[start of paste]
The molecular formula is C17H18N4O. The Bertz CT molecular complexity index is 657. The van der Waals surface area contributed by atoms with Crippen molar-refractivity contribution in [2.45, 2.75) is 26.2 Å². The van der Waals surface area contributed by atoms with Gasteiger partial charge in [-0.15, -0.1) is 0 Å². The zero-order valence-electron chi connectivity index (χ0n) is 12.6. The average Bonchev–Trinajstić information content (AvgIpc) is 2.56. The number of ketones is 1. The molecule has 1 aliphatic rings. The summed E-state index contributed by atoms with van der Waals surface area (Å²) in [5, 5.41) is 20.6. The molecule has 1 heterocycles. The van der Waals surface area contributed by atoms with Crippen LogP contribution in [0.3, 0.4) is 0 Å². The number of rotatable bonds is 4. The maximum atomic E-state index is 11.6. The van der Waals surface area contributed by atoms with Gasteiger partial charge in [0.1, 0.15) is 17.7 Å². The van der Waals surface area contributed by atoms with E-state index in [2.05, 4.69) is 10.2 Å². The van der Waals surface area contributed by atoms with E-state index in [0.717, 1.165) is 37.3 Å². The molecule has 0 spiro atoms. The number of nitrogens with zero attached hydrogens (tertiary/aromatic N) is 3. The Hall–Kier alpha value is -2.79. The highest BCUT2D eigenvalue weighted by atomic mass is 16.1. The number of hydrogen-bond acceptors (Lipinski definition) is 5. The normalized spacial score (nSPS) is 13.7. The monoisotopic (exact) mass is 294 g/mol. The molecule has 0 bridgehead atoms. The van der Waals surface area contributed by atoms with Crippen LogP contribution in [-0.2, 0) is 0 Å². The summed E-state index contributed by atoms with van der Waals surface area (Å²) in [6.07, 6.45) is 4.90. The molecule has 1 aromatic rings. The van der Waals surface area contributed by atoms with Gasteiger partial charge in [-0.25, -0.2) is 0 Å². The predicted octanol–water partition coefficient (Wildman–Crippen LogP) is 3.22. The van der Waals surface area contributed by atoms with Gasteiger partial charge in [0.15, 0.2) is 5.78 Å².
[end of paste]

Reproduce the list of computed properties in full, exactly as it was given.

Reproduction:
The molecular formula is C17H18N4O. The Bertz CT molecular complexity index is 657. The van der Waals surface area contributed by atoms with Crippen molar-refractivity contribution in [2.45, 2.75) is 26.2 Å². The van der Waals surface area contributed by atoms with Gasteiger partial charge in [-0.15, -0.1) is 0 Å². The zero-order valence-electron chi connectivity index (χ0n) is 12.6. The average Bonchev–Trinajstić information content (AvgIpc) is 2.56. The number of ketones is 1. The molecule has 1 aliphatic rings. The summed E-state index contributed by atoms with van der Waals surface area (Å²) in [5, 5.41) is 20.6. The molecule has 1 heterocycles. The van der Waals surface area contributed by atoms with Crippen LogP contribution in [0.3, 0.4) is 0 Å². The number of rotatable bonds is 4. The maximum atomic E-state index is 11.6. The van der Waals surface area contributed by atoms with Gasteiger partial charge in [0.1, 0.15) is 17.7 Å². The van der Waals surface area contributed by atoms with E-state index in [2.05, 4.69) is 10.2 Å². The van der Waals surface area contributed by atoms with E-state index in [0.717, 1.165) is 37.3 Å². The molecule has 0 spiro atoms. The number of nitrogens with zero attached hydrogens (tertiary/aromatic N) is 3. The Hall–Kier alpha value is -2.79. The highest BCUT2D eigenvalue weighted by atomic mass is 16.1. The number of hydrogen-bond acceptors (Lipinski definition) is 5. The normalized spacial score (nSPS) is 13.7. The monoisotopic (exact) mass is 294 g/mol. The molecule has 0 bridgehead atoms. The van der Waals surface area contributed by atoms with Crippen LogP contribution in [-0.2, 0) is 0 Å². The summed E-state index contributed by atoms with van der Waals surface area (Å²) in [6.07, 6.45) is 4.90. The molecule has 1 aromatic rings. The van der Waals surface area contributed by atoms with Gasteiger partial charge in [-0.25, -0.2) is 0 Å². The predicted octanol–water partition coefficient (Wildman–Crippen LogP) is 3.22. The van der Waals surface area contributed by atoms with Gasteiger partial charge in [0.15, 0.2) is 5.78 Å².